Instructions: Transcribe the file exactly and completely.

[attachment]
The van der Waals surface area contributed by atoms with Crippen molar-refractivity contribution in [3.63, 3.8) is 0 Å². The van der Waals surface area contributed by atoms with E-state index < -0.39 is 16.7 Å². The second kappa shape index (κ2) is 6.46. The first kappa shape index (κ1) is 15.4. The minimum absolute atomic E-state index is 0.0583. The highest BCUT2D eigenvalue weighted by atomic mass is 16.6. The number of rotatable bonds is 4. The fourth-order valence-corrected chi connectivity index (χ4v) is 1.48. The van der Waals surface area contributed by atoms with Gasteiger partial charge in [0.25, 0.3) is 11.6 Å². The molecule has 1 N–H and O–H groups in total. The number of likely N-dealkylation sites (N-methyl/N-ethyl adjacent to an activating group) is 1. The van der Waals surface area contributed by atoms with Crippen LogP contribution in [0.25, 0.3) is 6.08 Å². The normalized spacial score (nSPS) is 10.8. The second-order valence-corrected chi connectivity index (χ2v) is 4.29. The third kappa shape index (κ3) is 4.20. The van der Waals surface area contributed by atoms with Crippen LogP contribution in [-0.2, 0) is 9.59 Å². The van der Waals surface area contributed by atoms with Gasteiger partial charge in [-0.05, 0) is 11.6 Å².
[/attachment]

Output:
The van der Waals surface area contributed by atoms with Crippen molar-refractivity contribution in [3.63, 3.8) is 0 Å². The van der Waals surface area contributed by atoms with E-state index < -0.39 is 16.7 Å². The second kappa shape index (κ2) is 6.46. The first kappa shape index (κ1) is 15.4. The minimum absolute atomic E-state index is 0.0583. The highest BCUT2D eigenvalue weighted by atomic mass is 16.6. The number of rotatable bonds is 4. The fourth-order valence-corrected chi connectivity index (χ4v) is 1.48. The van der Waals surface area contributed by atoms with Gasteiger partial charge in [0.25, 0.3) is 11.6 Å². The molecule has 1 N–H and O–H groups in total. The number of likely N-dealkylation sites (N-methyl/N-ethyl adjacent to an activating group) is 1. The van der Waals surface area contributed by atoms with Crippen LogP contribution in [0.25, 0.3) is 6.08 Å². The normalized spacial score (nSPS) is 10.8. The second-order valence-corrected chi connectivity index (χ2v) is 4.29. The third kappa shape index (κ3) is 4.20. The van der Waals surface area contributed by atoms with Crippen LogP contribution in [-0.2, 0) is 9.59 Å². The van der Waals surface area contributed by atoms with Gasteiger partial charge in [-0.05, 0) is 11.6 Å².